Posted on February 25, 2014 at 11:40 PM
I feel you now that i'm in book six. For my case, the passion is not like before anymore, i started when i was 19, i have a lot of time to practice, now i'm on my 5th years but i never ever questioned myself if i should leave my violin for a while.

I feel you really well as a late starter, violin is not even a common instrument here in Philippines but i met a lot of violinist here but i hardly find someone that has the same passion as mine that is willing to build a group that will encourage progress, give motivation and have some place to belong to and i think i'm the only person now in this city who's so serious about taking this thing into seriously. Even thou i meet a lot of violinist, most of the are kids and still beginners, so basically i'm in an island in terms of passion and skill level.

The only thing that's driving me to practice everyday and the thing that keeps my eye on the ultimate goal of being able to play Carmen Fantasy someday is by watching the current Menuhin Violin Competition. Videos and the world wide web has been my only friend. Just take it easy, passion goes up and down. If you feel blessed compared to my situation here then you have no reason to stop.

From Alice Trimmer
Posted on February 26, 2014 at 12:44 AM
Krista, I will be approaching the even more dreaded eight year mark (returnee after a break of many years. I can certainly relate to what you are describing. But it sounds that one of your main issues is actually a huge advance--you are learning to listen to yourself. If your ears have taken a huge leap the clean-up will come. It just takes time. Would second the advice to find a group to join, the shared experience is well worth the extra time. Another thing that can be enlightening and encouraging, especially after a lot of demanding work, is to dial it back and learn an easier piece, something you can play well in a relatively short period of time; this is one way to demonstrate to yourself that you have really advanced.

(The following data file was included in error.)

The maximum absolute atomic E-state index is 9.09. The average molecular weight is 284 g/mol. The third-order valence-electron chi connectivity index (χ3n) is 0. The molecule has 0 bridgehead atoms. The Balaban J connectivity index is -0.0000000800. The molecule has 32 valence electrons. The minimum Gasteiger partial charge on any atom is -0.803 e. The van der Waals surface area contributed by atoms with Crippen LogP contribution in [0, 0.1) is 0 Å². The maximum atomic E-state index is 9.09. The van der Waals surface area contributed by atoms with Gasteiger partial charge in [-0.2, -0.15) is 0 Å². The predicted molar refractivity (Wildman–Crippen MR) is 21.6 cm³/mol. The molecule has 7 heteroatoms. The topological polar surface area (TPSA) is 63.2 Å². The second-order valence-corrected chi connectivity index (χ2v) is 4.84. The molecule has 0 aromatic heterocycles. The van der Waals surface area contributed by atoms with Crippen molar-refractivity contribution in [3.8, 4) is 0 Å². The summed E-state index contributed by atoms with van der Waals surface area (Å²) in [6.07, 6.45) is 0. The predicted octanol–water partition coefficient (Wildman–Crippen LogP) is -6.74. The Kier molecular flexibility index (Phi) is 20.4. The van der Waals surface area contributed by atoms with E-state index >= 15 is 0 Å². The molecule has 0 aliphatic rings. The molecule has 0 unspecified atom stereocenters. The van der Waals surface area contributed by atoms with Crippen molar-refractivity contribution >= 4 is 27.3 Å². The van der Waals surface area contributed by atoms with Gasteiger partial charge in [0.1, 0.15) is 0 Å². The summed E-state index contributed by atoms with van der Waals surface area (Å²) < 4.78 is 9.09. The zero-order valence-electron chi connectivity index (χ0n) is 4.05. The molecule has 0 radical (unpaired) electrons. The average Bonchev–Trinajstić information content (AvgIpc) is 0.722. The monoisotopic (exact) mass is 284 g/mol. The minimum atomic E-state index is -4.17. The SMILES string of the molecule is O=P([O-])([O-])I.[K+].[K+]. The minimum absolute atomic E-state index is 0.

From 184.147.216.143
Posted on February 26, 2014 at 6:33 AM
How about lessons from age 5 to 15 (1946-1956 and no Suzuki, only German Method - ugh!) and then quitting to play basketball in high school -- 6'2" tall and outgrown the violin. I should have played the viola which is easier than the violin. I became a rather good athlete too.